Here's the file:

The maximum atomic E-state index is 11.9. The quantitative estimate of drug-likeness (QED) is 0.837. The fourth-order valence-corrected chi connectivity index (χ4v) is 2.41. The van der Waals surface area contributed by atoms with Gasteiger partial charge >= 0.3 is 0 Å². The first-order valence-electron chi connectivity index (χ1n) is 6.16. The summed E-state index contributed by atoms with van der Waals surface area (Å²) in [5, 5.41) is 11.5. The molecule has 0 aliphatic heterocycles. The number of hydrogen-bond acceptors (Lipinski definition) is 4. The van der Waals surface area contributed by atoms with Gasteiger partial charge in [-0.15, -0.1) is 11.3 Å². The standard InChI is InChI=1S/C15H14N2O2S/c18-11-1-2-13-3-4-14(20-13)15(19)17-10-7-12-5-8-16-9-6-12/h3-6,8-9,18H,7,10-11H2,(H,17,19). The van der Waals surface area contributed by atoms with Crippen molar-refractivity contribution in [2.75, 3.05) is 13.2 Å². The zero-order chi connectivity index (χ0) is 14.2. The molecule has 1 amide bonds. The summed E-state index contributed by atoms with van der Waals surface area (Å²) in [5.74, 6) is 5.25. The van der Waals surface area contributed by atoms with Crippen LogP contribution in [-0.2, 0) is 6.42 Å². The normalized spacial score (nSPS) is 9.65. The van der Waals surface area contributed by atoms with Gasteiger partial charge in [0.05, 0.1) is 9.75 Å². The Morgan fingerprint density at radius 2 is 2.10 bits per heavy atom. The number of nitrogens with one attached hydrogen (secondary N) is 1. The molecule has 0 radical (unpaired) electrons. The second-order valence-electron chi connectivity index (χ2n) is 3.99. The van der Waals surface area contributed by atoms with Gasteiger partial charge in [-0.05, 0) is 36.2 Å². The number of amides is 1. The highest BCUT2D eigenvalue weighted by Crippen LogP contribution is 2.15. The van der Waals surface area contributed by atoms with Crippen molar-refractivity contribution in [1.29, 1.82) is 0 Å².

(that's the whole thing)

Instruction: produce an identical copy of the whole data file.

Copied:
The maximum atomic E-state index is 11.9. The quantitative estimate of drug-likeness (QED) is 0.837. The fourth-order valence-corrected chi connectivity index (χ4v) is 2.41. The van der Waals surface area contributed by atoms with Gasteiger partial charge >= 0.3 is 0 Å². The first-order valence-electron chi connectivity index (χ1n) is 6.16. The summed E-state index contributed by atoms with van der Waals surface area (Å²) in [5, 5.41) is 11.5. The molecule has 0 aliphatic heterocycles. The number of hydrogen-bond acceptors (Lipinski definition) is 4. The van der Waals surface area contributed by atoms with Gasteiger partial charge in [-0.15, -0.1) is 11.3 Å². The standard InChI is InChI=1S/C15H14N2O2S/c18-11-1-2-13-3-4-14(20-13)15(19)17-10-7-12-5-8-16-9-6-12/h3-6,8-9,18H,7,10-11H2,(H,17,19). The van der Waals surface area contributed by atoms with Crippen molar-refractivity contribution in [2.75, 3.05) is 13.2 Å². The zero-order chi connectivity index (χ0) is 14.2. The molecule has 1 amide bonds. The summed E-state index contributed by atoms with van der Waals surface area (Å²) in [5.74, 6) is 5.25. The van der Waals surface area contributed by atoms with Crippen LogP contribution in [-0.2, 0) is 6.42 Å². The normalized spacial score (nSPS) is 9.65. The van der Waals surface area contributed by atoms with Gasteiger partial charge in [0.05, 0.1) is 9.75 Å². The Morgan fingerprint density at radius 2 is 2.10 bits per heavy atom. The number of nitrogens with one attached hydrogen (secondary N) is 1. The molecule has 0 radical (unpaired) electrons. The second-order valence-electron chi connectivity index (χ2n) is 3.99. The van der Waals surface area contributed by atoms with Gasteiger partial charge in [-0.05, 0) is 36.2 Å². The number of amides is 1. The highest BCUT2D eigenvalue weighted by Crippen LogP contribution is 2.15. The van der Waals surface area contributed by atoms with Crippen molar-refractivity contribution in [1.29, 1.82) is 0 Å².